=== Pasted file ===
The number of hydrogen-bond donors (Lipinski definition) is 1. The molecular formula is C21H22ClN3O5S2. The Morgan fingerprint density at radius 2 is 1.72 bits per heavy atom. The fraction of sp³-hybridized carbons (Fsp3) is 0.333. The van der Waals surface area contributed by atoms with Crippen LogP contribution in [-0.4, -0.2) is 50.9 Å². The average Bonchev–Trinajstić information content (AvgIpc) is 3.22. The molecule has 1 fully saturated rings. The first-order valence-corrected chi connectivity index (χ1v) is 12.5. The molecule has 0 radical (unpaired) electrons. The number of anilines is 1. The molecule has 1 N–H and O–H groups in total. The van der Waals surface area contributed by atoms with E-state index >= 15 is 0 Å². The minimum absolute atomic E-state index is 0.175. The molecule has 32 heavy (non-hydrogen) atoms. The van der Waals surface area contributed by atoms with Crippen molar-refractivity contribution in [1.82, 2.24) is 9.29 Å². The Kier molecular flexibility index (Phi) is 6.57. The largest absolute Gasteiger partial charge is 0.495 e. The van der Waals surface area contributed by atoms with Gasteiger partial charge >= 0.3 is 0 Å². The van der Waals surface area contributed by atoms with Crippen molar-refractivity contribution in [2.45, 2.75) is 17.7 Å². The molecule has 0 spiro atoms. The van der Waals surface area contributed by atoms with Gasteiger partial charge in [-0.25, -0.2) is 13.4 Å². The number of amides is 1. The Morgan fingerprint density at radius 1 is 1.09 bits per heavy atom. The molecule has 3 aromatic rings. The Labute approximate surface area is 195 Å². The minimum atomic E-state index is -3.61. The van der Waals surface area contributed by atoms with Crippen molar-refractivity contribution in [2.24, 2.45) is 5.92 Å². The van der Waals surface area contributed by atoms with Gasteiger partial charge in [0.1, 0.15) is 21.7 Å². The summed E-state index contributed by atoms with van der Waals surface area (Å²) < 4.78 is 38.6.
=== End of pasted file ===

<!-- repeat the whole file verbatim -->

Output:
The number of hydrogen-bond donors (Lipinski definition) is 1. The molecular formula is C21H22ClN3O5S2. The Morgan fingerprint density at radius 2 is 1.72 bits per heavy atom. The fraction of sp³-hybridized carbons (Fsp3) is 0.333. The van der Waals surface area contributed by atoms with Crippen LogP contribution in [-0.4, -0.2) is 50.9 Å². The average Bonchev–Trinajstić information content (AvgIpc) is 3.22. The molecule has 1 fully saturated rings. The first-order valence-corrected chi connectivity index (χ1v) is 12.5. The molecule has 0 radical (unpaired) electrons. The number of anilines is 1. The molecule has 1 N–H and O–H groups in total. The van der Waals surface area contributed by atoms with E-state index >= 15 is 0 Å². The minimum absolute atomic E-state index is 0.175. The molecule has 32 heavy (non-hydrogen) atoms. The van der Waals surface area contributed by atoms with Crippen molar-refractivity contribution in [1.82, 2.24) is 9.29 Å². The Kier molecular flexibility index (Phi) is 6.57. The largest absolute Gasteiger partial charge is 0.495 e. The van der Waals surface area contributed by atoms with Gasteiger partial charge >= 0.3 is 0 Å². The van der Waals surface area contributed by atoms with Crippen molar-refractivity contribution in [2.45, 2.75) is 17.7 Å². The molecule has 0 spiro atoms. The van der Waals surface area contributed by atoms with Gasteiger partial charge in [-0.25, -0.2) is 13.4 Å². The number of amides is 1. The Morgan fingerprint density at radius 1 is 1.09 bits per heavy atom. The molecule has 3 aromatic rings. The Labute approximate surface area is 195 Å². The minimum atomic E-state index is -3.61. The van der Waals surface area contributed by atoms with Crippen molar-refractivity contribution in [2.24, 2.45) is 5.92 Å². The van der Waals surface area contributed by atoms with Gasteiger partial charge in [0.1, 0.15) is 21.7 Å². The summed E-state index contributed by atoms with van der Waals surface area (Å²) < 4.78 is 38.6.